Marketing

Brand-Aid: Crafting a Personal Brand Strategy

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Selling products and services successfully is totally dependent on how the product or service —the brand— is perceived. Everything about the brand sends a message and creates an impression.

Nothing is in isolation when it comes to how a brand is perceived. Everything matters and companies will spend lots of time and money to make sure there are no loose ends. But what about individuals? Our individual image also sends a message and it’s part of our story. After working with brands and companies in transition, as well as teaching branding, I’ve been able to condense the process and create some “Cliff Notes” on branding so that it’s simple and thus possible to change our own brand.

It Takes Three

A brand is made up of three distinct components. There is the personality of the people that create or make the brand. Think of the influence a Bill Gates, Steve Jobs or an Elon Musk have had on their brands. The second component of a brand includes the actual attributes of the product or service. For example a Hilton Hotel is vastly different from a Motel 6 even though they both essentially provide a night’s sleep. And the third component of a brand is the image of the user, meaning that the brands we purchase and associate with are a reflection of how we see ourselves. Are you a Motel 6 or Hilton type of person, or somewhere in between? Our choices of the car we drive (import vs. domestic), the stores where we shop (Target vs. Wal-Mart), the clothes we wear (Polo vs. Banana Republic), the business apps we buy (ERP vs. PSA) etc. all say something about us and cumulatively add to our own personal brand image.

We Are Our Own Brand

Our personality drives the decisions we make, which dictates our individual appearance and value; the subsequent impression that’s created lets others know how they should perceive us. There are so many aspects to the human brand that it’s usually difficult to find just one that can really define us. We are the sum of our parts. And how we accumulate the pieces takes time and deliberation and anywhere along the way we can choose to modify our image if the situation calls for it. Like borrowing our parents’ car to make an impression on a first date. The new suit, the fitness club we belong to, or the hairstyle and designer labels we select sets the tone and sends messages about how we view ourselves and how we want to be viewed. We get to decide.

One Size Does Not Fit All

Since we’re all unique, there is no one single way to modify our brand image. But if we must, or even if we want to “upgrade” others’ perception here are a couple of things to consider:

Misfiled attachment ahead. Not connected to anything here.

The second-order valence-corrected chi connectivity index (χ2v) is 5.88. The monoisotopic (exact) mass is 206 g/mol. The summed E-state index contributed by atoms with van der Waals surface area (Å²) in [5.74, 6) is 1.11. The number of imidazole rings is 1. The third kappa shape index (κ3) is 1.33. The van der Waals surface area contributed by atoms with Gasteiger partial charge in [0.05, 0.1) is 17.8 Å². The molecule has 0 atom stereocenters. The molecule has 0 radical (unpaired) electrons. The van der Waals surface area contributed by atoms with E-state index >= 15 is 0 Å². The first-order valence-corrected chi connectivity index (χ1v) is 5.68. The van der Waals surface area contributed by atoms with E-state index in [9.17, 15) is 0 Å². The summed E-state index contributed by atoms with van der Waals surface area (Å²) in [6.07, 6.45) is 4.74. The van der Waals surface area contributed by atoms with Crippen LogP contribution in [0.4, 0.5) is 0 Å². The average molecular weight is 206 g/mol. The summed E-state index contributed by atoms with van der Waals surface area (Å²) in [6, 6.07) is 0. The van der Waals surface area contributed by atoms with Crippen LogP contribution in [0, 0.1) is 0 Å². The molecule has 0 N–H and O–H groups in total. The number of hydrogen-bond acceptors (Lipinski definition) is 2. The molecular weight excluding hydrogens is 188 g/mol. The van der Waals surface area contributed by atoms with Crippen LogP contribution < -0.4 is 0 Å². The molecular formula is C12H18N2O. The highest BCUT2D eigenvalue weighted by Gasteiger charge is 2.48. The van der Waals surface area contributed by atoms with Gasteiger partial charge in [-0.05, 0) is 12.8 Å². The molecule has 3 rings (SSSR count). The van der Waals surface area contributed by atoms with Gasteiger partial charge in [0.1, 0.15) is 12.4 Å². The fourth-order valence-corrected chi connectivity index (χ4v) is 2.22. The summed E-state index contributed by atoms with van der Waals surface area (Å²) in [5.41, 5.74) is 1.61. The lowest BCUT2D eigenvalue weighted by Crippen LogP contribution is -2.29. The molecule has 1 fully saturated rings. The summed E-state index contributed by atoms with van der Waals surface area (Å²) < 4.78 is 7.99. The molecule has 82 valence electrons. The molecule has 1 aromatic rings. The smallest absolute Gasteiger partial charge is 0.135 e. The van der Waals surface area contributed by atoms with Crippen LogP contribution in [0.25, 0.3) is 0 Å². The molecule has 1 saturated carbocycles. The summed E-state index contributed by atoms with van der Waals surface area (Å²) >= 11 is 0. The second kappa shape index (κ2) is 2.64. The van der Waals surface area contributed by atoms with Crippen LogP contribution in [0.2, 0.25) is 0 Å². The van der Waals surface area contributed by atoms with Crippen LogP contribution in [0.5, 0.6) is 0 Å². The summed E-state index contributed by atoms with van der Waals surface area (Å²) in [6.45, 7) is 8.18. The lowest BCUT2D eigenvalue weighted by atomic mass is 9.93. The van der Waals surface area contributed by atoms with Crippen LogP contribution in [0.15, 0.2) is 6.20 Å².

• Not everything we change gets noticed. The new purse or car we get may go unnoticed by our family, but may send strong signals to co-workers. When modifying our image be mindful of the target.

  • Begin with a personal vision. Being current with fashion and trends is fine, but usually we evolve into our own personal style, which is often unintentional and based solely on habit. Take a look at what we wear, where we go, whom we hang out with and ask whether it’s a true reflection of who we want to be. “New and improved” works with people brands too.

  • Brand loyalty is the goal and is based on relationship. Everybody that we’re close to has an image of us locked in and they depend on us to maintain the principles that allowed the image to be formed to begin with. If we are truly serious about modifying our own personal brand we have to change the perception of others (our brand resides in the minds of others) or we may need to be ready to sever some ties. When or if we get locked into someone else’s image of us that we need or want to change, be aware there is a price. Price could mean time or energy or a new focus and commitment.

Listen To Our Inner Voice

Steve Jobs once said: “Don't’ let the noise of other’s opinions drown out your inner voice.” He was successful in maintaining his internal mantra and made an impact because he stayed true to his story. You can hear his story as he told it at the Stanford Commencement in 2005.

Because we all share our lives with so many different groups of people, it’s possible and very likely that we are perceived differently by each group. And the reason we exist so easily with different settings and people is because on the inside, we’re still us. That’s why true and lasting change can be a challenge. Unlike the brands we buy, the brands we are, last forever - a combination of personality, personal attributes and the image we project. In the end, it’s about making an impression. It’s our own inner voice that tells us who we really and that’s what that sets us apart. It’s the brand we can trust.

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